= 25 + 84=109

Since, D > 0, so given quadratic equation has two distinct real roots which are given by

x = \(\frac{-b \pm \sqrt{D}}{2 a}\) = \(\frac{-5 \pm \sqrt{109}}{2(3)}\)

⇒ x = \(\frac{-5 + \sqrt{109}}{6}\) [taking positive sign]

or x = \(\frac{-5 – \sqrt{109}}{6}\) [taking negative sign]

Hence, the roots are \(\frac{-5 + \sqrt{109}}{6}\) and \(\frac{-5 – \sqrt{109}}{6}\).

Question 33.

The angle of elevation of the top of a tower from two points at a distance of 4 m and 9 m from the base of the tower and in the same straight line with it are complementary. Prove that the height of the tower is 6 m. [5]

Solution:

Let the tower be represented by AB in the figure.

Let AB = h m.

∴ In right angled ∆ABC,

we have

\(\frac{A B}{A C}\) = tan θ

⇒ \(\frac{h}{9}\) = tan θ ……..(i)

In right angled ∆ABD,

we have

\(\frac{A B}{A D}\) = tan(90°- θ) = cot θ

⇒ \(\frac{h}{4}\) = cot θ ……..(i)

On multiplying Eqs. (i) and (ii), we get

\(\frac{h}{9}\) × \(\frac{h}{4}\) = tan θ × cot θ = 1 [∵ tan x × cot x = 1]

⇒ \(\frac{h^2}{36}\) = 1

⇒ h² = 36

⇒ h = ± 6m

∴ h = 6m [∵ height is positive only]

Thus, the height of the tower is 6 m.

Question 34.

The weights (in kg) of 50 wrestlers are recorded in the following table.

Weight (in kg) | Number of wrestlers |

100-110 | 4 |

110-120 | 14 |

120-130 | 21 |

130-140 | 8 |

140-150 | 3 |

Find the mean weight of the wrestlers.

Or

If mode of the following series is 54, then find the value of f.

Class interval | 0-15 | 15-30 | 30-45 | 45-60 | 60-75 | 75-90 |

Frequency | 3 | 5 | f | 16 | 12 | 7 |

Find the modal class in which the given mode lies and find the value of f. [5]

Solution:

We first find the class mark x, of each class and then proceed as follows

Here, Assumed mean (A) = 125,

Class width (h) = 10

and total observation (N) = 50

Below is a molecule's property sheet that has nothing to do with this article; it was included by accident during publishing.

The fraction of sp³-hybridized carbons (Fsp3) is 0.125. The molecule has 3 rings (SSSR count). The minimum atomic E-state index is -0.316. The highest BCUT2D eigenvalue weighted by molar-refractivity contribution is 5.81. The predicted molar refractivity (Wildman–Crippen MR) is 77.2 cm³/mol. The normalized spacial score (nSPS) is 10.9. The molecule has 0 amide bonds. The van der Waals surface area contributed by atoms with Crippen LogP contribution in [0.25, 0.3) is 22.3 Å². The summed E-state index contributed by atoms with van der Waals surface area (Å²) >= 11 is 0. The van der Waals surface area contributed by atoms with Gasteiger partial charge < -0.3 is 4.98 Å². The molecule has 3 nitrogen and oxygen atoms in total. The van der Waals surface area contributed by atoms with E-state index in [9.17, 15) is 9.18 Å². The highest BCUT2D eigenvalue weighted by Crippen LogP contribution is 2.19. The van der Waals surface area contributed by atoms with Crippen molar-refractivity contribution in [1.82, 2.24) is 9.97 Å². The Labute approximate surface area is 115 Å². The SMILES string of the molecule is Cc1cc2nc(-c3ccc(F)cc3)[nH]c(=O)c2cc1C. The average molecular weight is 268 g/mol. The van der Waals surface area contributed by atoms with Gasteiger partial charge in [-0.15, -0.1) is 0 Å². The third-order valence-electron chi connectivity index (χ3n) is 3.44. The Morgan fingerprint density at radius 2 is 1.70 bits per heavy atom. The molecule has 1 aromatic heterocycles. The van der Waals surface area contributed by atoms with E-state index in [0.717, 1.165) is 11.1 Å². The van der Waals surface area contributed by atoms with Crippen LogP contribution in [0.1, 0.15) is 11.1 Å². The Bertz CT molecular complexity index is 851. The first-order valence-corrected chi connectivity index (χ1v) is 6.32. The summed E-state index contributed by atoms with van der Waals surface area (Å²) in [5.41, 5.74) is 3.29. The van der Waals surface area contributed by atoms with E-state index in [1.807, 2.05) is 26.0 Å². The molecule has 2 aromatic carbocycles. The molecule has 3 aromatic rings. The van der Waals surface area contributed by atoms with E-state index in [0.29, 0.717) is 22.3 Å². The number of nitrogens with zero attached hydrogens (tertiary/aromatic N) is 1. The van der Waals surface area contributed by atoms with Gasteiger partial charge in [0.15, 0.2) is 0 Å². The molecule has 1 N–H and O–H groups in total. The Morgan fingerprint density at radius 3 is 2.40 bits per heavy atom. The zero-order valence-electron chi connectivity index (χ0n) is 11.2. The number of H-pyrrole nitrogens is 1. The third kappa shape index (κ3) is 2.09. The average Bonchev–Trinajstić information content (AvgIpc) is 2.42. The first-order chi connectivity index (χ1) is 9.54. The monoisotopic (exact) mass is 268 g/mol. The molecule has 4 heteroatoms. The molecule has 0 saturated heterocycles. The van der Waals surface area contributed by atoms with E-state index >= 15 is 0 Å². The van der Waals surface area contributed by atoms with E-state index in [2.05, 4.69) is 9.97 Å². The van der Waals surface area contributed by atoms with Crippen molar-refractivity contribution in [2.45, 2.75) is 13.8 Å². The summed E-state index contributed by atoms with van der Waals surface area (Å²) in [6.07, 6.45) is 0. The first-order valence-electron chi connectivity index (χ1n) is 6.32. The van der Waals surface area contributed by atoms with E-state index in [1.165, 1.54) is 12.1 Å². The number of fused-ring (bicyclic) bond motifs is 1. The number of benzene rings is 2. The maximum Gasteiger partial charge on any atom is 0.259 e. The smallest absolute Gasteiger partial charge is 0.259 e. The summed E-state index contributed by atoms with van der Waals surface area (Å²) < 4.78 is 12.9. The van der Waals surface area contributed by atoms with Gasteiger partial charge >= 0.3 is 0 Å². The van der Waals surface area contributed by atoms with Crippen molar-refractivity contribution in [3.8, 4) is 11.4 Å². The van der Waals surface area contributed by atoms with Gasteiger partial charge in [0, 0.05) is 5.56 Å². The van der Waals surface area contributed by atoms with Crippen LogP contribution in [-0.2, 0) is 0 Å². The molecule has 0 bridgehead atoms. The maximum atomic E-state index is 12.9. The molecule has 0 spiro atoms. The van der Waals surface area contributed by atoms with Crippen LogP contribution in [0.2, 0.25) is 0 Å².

By assumed mean method,

Mean (x) = A + \(\frac{\Sigma f_i d_i}{\Sigma f_i}\)

= 125 + \(\frac{(-80)}{50}\) = 125 – 1.6

= 1234 kg

Or

Here, given mode is 54, which lies between 45-60.

Therefore, the modal class is 45-60.

l = 45, f_{1} = 16, f_{0} = f, f_{2} = 12 and h = 15

∴ Mode = l + \(\left(\frac{f_1-f_0}{2 f_1-f_0-f_2}\right)\) × h

54 = 45 + \(\left(\frac{16-f}{2(16)-f-12}\right)\) × 15

⇒ 9 = \(\frac{16-f}{20-f}\) × 15

⇒ 9(20 – f) = 15(16 – f)

⇒ 180 – 9f = 240 – 15f

⇒ 6f = 240 – 180 = 60

⇒ f = 10

Hence, required value of f is 10.

Question 35.

A right angled triangle whose sides other than hypotenuse are 15 cm and 20 cm, is made to revolve about its hypotenuse. Find the volume and surface area of the double cone, so formed. [take, π =3.14]

Or

A solid toy is in the form of a hemisphere surmounted by a right circular cone. Height of the cone is 4 cm and the diameter of the base is 8 cm. If a right circular cylinder circumscribes the solid. Find how much more space it will cover? [5]

Solution:

Let BAC be a right angled triangle such that

AB = 15 cm and AC = 20 cm.

Using Pythagoras theorem, we have

(BC)^{2} = (AB)^{2} + (AC)^{2}

⇒ (BC)^{2} = 15^{2} + 20^{2}

⇒ (BC)^{2} = 225 + 400 = 625

∴ SC = 25 cm

[taking positive square root]

Let OB = x and OA = y.

Again, using Pythagoras theorem in AOAB and AOAC, we have

AB^{2} = OB^{2} + OA^{2}

⇒ 15^{2} = x^{2} + y^{2}

⇒ x^{2} + y^{2} = 225 …(i)

and AC^{2} = OA^{2} + OC^{2}

⇒ 20^{2} = y^{2} + (25 – x)

⇒ (25- x)^{2} + y^{2} = 400 …(ii)

On subtracting Eq. (i) from Eq. (ii), we get

⇒ {(25 – x)^{2} + y^{2}} – {x^{2} + y^{2}} = 400 – 225

⇒ (25 – x)^{2} – x^{2} = 175

⇒ (25 – x – x)(25 – x + x) = 175

[∵ a^{2} – b^{2} = (a – b) (a + b)]

⇒ (25 – 2x) × 25 = 175

⇒ 25 – 2x = 7

⇒ 2x = 18

On putting x = 9 in Eq. (i), we get

81 + y^{2} = 225

⇒ y^{2} = 144

∴ y = 12

[taking positive square root]

Thus, we have OA = 12 cm and OB = 9 cm

∴ Volume of the double cone

= Volume of cone CAA’ + Volume of cone BAA’

= \(\frac{1}{3}\) π (OA)^{2} × OC + \(\frac{1}{3}\) π (OA)^{2} × OB

= \(\frac{1}{3}\) π × 12^{2} × 16 + \(\frac{1}{3}\) π × 12^{2} × 9

= \(\frac{1}{3}\) π × 144(16 + 9)

= \(\frac{1}{3}\) × 3.14 × 144 × 25

= 3768 cm³

∴Total surface area of the double cone

= Curved surface area of cone CAA’ + Curved surface area of cone BAA’

= π × OA × AC + π × OA × AB

= π × 12 × 20 + π × 12 × 15= 420 π

= 420 × 3.14= 1318.8 cm²

Or

Let 6PC be the hemisphere and ABC be the cone mounted on the base of the hemisphere.

Let EFGH be the right circular cylinder circumscribing the given toy.

We have, height of cone, OA = 4 cm

Diameter of the base of the cone, d =8 cm

∴ Radius of the base of cone, r = \(\frac{d}{2}\) = \(\frac{8}{2}\) = 4 cm

Here, AP = AO + OP = 4 + 4 = 8 cm

∴ Required space

= Volume of cylinder – (Volume of cone + Volume of hemisphere)

Hence, the right circular cylinder covers 64π cm³ more space than the solid toy.